Saturday, January 06, 2007

"Secular Fundamentalists - are anti-God"

From the Guardian:

Secular fundamentalists are the new totalitarians

Militant secularists like Richard Dawkins are taking their revenge on us believers for refusing to stay in the closet

Tobias Jones
Saturday January 6, 2007
The Guardian

There's an aspiring totalitarianism in Britain which is brilliantly disguised. It's disguised because the would-be dictators - and there are many of them - all pretend to be more tolerant than thou. They hide alongside the anti-racists, the anti-homophobes and anti-sexists. But what they are really against is something very different. They - call them secular fundamentalists - are anti-God, and what they really want is the eradication of religion, and all believers, from the face of the earth.

In recent years these unpleasant people have had a strategy of exploiting Britain's innate politeness. They realised that for a decade overly sensitive souls (normally called the PC brigade) had bent over backwards to avoid giving offence. Trying not to give offence was, despite the excesses, a noble courtesy.

But the fundamentalists saw an opening. Because we live in a multiconfessional society, they fostered the falsehood that wearing a crucifix or a veil or a turban was deeply offensive to other faiths. They pretended to be protecting religious sensibilities as a pretext to strip us of all religious expressions. In 2006 Jack Straw and BA fell into the fundamentalists' trap.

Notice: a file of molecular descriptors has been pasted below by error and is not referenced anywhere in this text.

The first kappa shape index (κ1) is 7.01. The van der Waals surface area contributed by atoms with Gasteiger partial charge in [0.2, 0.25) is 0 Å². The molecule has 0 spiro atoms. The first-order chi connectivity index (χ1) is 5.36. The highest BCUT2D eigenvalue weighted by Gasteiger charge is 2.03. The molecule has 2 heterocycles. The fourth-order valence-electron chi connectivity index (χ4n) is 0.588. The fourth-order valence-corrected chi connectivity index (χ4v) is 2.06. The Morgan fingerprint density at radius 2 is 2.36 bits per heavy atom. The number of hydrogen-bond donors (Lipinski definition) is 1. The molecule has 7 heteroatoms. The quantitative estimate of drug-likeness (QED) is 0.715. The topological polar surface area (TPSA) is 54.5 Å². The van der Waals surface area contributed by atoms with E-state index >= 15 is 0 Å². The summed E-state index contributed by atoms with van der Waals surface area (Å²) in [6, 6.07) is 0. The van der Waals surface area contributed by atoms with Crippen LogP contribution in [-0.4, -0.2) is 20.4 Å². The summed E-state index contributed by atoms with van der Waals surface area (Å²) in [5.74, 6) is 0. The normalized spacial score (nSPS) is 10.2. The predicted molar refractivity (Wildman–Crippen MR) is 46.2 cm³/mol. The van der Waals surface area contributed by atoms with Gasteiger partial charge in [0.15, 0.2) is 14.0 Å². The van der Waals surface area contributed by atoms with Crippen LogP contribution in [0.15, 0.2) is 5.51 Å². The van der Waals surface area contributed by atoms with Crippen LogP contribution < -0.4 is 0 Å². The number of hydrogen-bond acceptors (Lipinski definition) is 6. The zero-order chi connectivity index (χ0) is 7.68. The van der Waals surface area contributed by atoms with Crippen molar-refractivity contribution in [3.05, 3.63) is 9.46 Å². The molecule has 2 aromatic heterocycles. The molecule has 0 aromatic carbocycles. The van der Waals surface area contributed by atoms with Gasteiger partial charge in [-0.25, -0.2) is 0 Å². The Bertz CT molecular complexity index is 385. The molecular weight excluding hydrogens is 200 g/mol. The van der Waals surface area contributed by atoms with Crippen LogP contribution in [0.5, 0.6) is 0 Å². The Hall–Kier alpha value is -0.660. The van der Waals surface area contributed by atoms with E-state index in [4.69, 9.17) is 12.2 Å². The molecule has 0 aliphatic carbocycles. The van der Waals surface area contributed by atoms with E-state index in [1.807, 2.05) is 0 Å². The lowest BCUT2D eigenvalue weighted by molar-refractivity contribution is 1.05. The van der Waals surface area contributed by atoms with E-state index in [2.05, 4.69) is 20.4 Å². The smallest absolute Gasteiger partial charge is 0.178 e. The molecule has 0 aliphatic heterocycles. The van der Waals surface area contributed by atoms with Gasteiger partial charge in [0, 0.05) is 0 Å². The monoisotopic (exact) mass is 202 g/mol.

Read the whole thing and the comments.


Tiger said...

Superb post, my friend!

Classic Orwellian dogma, expressed in modern secularism!

It will be fun to irritate them!

2164th said...

Religion is in
by Marijke van den Berg

People in the Netherlands can once again own up to their religion although the nature of that religion is increasingly becoming an individual choice.
In their book De Toekomst van God (The Future of God) trend-watcher Adjiedj Bakas and journalist Minne Buwalda predict that an increasing number of people will put together their own "hodge-podge god".
At the same time, it's young people who are turning back to orthodox religion, according to The future of God.
While churches are emptying in the Netherlands, Bakas and Buwalda are saying that religion is back. More than just back: religion in the 21st century going to become increasingly important, says Buwalda.
Radio Netherlands